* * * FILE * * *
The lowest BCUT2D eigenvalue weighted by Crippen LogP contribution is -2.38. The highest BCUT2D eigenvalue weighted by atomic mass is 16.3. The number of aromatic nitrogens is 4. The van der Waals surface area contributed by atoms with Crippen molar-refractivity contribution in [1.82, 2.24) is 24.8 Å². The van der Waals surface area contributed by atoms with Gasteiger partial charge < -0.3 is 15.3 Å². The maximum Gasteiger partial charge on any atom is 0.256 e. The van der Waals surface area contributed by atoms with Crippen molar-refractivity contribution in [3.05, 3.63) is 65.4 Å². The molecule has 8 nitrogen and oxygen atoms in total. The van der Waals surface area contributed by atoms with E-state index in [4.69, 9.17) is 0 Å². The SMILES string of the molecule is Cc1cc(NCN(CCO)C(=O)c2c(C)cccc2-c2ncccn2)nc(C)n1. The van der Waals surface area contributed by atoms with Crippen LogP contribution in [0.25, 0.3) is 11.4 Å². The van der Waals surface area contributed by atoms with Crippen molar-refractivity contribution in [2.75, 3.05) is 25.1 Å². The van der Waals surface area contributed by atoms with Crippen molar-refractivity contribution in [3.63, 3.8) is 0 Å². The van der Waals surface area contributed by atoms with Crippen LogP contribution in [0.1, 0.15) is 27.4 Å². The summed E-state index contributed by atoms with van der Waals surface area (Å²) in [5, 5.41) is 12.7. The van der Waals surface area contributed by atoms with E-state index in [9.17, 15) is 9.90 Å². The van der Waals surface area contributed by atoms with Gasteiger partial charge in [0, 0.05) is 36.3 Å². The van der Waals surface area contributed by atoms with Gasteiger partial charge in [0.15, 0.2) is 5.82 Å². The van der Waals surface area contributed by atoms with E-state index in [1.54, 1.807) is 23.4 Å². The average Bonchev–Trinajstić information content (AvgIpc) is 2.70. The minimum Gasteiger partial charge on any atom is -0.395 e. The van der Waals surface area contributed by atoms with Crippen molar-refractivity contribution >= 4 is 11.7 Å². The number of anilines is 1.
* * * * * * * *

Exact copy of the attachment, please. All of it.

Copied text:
The lowest BCUT2D eigenvalue weighted by Crippen LogP contribution is -2.38. The highest BCUT2D eigenvalue weighted by atomic mass is 16.3. The number of aromatic nitrogens is 4. The van der Waals surface area contributed by atoms with Crippen molar-refractivity contribution in [1.82, 2.24) is 24.8 Å². The van der Waals surface area contributed by atoms with Gasteiger partial charge < -0.3 is 15.3 Å². The maximum Gasteiger partial charge on any atom is 0.256 e. The van der Waals surface area contributed by atoms with Crippen molar-refractivity contribution in [3.05, 3.63) is 65.4 Å². The molecule has 8 nitrogen and oxygen atoms in total. The van der Waals surface area contributed by atoms with E-state index in [4.69, 9.17) is 0 Å². The SMILES string of the molecule is Cc1cc(NCN(CCO)C(=O)c2c(C)cccc2-c2ncccn2)nc(C)n1. The van der Waals surface area contributed by atoms with Crippen LogP contribution in [0.25, 0.3) is 11.4 Å². The van der Waals surface area contributed by atoms with Crippen molar-refractivity contribution in [2.75, 3.05) is 25.1 Å². The van der Waals surface area contributed by atoms with Crippen molar-refractivity contribution in [3.63, 3.8) is 0 Å². The van der Waals surface area contributed by atoms with Crippen LogP contribution in [0.1, 0.15) is 27.4 Å². The summed E-state index contributed by atoms with van der Waals surface area (Å²) in [5, 5.41) is 12.7. The van der Waals surface area contributed by atoms with E-state index in [9.17, 15) is 9.90 Å². The van der Waals surface area contributed by atoms with Gasteiger partial charge in [0, 0.05) is 36.3 Å². The van der Waals surface area contributed by atoms with Gasteiger partial charge in [0.15, 0.2) is 5.82 Å². The van der Waals surface area contributed by atoms with E-state index in [1.54, 1.807) is 23.4 Å². The average Bonchev–Trinajstić information content (AvgIpc) is 2.70. The minimum Gasteiger partial charge on any atom is -0.395 e. The van der Waals surface area contributed by atoms with Crippen molar-refractivity contribution >= 4 is 11.7 Å². The number of anilines is 1.